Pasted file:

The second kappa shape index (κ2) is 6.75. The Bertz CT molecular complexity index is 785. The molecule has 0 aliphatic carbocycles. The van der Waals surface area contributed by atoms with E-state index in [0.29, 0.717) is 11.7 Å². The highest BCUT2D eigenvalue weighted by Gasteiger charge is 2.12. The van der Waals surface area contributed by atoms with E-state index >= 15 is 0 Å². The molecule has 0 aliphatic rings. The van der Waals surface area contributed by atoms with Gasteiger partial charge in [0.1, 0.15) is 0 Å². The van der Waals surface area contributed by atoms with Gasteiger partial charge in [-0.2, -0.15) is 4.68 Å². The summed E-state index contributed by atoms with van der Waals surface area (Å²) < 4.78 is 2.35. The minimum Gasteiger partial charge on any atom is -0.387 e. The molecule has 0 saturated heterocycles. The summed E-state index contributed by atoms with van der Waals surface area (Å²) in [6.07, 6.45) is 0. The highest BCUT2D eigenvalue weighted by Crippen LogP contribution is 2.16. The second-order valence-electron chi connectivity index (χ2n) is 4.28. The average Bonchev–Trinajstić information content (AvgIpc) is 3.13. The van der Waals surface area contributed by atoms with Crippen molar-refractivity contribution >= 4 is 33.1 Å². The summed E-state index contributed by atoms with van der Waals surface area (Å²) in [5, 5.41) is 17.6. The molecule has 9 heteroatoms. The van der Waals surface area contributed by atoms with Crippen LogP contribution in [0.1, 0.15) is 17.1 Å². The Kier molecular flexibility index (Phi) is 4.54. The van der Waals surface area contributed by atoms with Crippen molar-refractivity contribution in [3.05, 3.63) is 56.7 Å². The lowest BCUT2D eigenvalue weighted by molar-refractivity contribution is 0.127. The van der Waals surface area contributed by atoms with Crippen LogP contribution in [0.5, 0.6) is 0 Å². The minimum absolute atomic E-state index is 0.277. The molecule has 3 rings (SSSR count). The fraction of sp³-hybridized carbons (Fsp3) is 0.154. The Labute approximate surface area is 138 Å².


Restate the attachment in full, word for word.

The second kappa shape index (κ2) is 6.75. The Bertz CT molecular complexity index is 785. The molecule has 0 aliphatic carbocycles. The van der Waals surface area contributed by atoms with E-state index in [0.29, 0.717) is 11.7 Å². The highest BCUT2D eigenvalue weighted by Gasteiger charge is 2.12. The van der Waals surface area contributed by atoms with E-state index >= 15 is 0 Å². The molecule has 0 aliphatic rings. The van der Waals surface area contributed by atoms with Gasteiger partial charge in [0.1, 0.15) is 0 Å². The van der Waals surface area contributed by atoms with Gasteiger partial charge in [-0.2, -0.15) is 4.68 Å². The summed E-state index contributed by atoms with van der Waals surface area (Å²) < 4.78 is 2.35. The minimum Gasteiger partial charge on any atom is -0.387 e. The molecule has 0 saturated heterocycles. The summed E-state index contributed by atoms with van der Waals surface area (Å²) in [6.07, 6.45) is 0. The highest BCUT2D eigenvalue weighted by Crippen LogP contribution is 2.16. The second-order valence-electron chi connectivity index (χ2n) is 4.28. The average Bonchev–Trinajstić information content (AvgIpc) is 3.13. The van der Waals surface area contributed by atoms with Crippen molar-refractivity contribution >= 4 is 33.1 Å². The summed E-state index contributed by atoms with van der Waals surface area (Å²) in [5, 5.41) is 17.6. The molecule has 9 heteroatoms. The van der Waals surface area contributed by atoms with Crippen LogP contribution in [0.1, 0.15) is 17.1 Å². The Kier molecular flexibility index (Phi) is 4.54. The van der Waals surface area contributed by atoms with Crippen molar-refractivity contribution in [3.05, 3.63) is 56.7 Å². The lowest BCUT2D eigenvalue weighted by molar-refractivity contribution is 0.127. The van der Waals surface area contributed by atoms with Crippen LogP contribution in [0.5, 0.6) is 0 Å². The minimum absolute atomic E-state index is 0.277. The molecule has 3 rings (SSSR count). The fraction of sp³-hybridized carbons (Fsp3) is 0.154. The Labute approximate surface area is 138 Å².